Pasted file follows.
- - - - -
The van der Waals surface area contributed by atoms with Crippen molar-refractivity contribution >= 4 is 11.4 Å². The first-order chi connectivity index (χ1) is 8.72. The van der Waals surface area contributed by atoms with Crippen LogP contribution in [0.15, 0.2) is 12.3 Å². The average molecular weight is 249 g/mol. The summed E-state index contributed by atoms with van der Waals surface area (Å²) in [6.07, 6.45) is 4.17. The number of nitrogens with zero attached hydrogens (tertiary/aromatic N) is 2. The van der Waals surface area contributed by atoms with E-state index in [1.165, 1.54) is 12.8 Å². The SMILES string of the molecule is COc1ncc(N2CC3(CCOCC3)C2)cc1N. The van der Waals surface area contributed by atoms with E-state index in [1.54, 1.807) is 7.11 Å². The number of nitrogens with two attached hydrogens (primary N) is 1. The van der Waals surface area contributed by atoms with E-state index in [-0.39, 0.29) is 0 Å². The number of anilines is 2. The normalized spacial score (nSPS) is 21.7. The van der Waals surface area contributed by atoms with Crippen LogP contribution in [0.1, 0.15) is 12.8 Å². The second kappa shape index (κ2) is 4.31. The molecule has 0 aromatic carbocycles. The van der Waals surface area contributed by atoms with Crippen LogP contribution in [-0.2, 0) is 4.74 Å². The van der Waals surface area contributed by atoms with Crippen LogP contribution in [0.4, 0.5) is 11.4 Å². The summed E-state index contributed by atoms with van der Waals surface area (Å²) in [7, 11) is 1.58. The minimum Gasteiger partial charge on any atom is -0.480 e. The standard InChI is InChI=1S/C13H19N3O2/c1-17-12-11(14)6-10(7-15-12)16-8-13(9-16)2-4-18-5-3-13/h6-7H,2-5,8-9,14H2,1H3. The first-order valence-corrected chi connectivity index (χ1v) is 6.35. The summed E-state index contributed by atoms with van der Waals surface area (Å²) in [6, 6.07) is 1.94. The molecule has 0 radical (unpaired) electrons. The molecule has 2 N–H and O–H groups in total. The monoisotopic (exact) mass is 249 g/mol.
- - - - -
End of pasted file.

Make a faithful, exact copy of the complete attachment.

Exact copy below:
The van der Waals surface area contributed by atoms with Crippen molar-refractivity contribution >= 4 is 11.4 Å². The first-order chi connectivity index (χ1) is 8.72. The van der Waals surface area contributed by atoms with Crippen LogP contribution in [0.15, 0.2) is 12.3 Å². The average molecular weight is 249 g/mol. The summed E-state index contributed by atoms with van der Waals surface area (Å²) in [6.07, 6.45) is 4.17. The number of nitrogens with zero attached hydrogens (tertiary/aromatic N) is 2. The van der Waals surface area contributed by atoms with E-state index in [1.165, 1.54) is 12.8 Å². The SMILES string of the molecule is COc1ncc(N2CC3(CCOCC3)C2)cc1N. The van der Waals surface area contributed by atoms with E-state index in [1.54, 1.807) is 7.11 Å². The number of nitrogens with two attached hydrogens (primary N) is 1. The van der Waals surface area contributed by atoms with E-state index in [-0.39, 0.29) is 0 Å². The number of anilines is 2. The normalized spacial score (nSPS) is 21.7. The van der Waals surface area contributed by atoms with Crippen LogP contribution in [0.1, 0.15) is 12.8 Å². The second kappa shape index (κ2) is 4.31. The molecule has 0 aromatic carbocycles. The van der Waals surface area contributed by atoms with Crippen LogP contribution in [-0.2, 0) is 4.74 Å². The van der Waals surface area contributed by atoms with Crippen LogP contribution in [0.4, 0.5) is 11.4 Å². The summed E-state index contributed by atoms with van der Waals surface area (Å²) in [7, 11) is 1.58. The minimum Gasteiger partial charge on any atom is -0.480 e. The standard InChI is InChI=1S/C13H19N3O2/c1-17-12-11(14)6-10(7-15-12)16-8-13(9-16)2-4-18-5-3-13/h6-7H,2-5,8-9,14H2,1H3. The first-order valence-corrected chi connectivity index (χ1v) is 6.35. The summed E-state index contributed by atoms with van der Waals surface area (Å²) in [6, 6.07) is 1.94. The molecule has 0 radical (unpaired) electrons. The molecule has 2 N–H and O–H groups in total. The monoisotopic (exact) mass is 249 g/mol.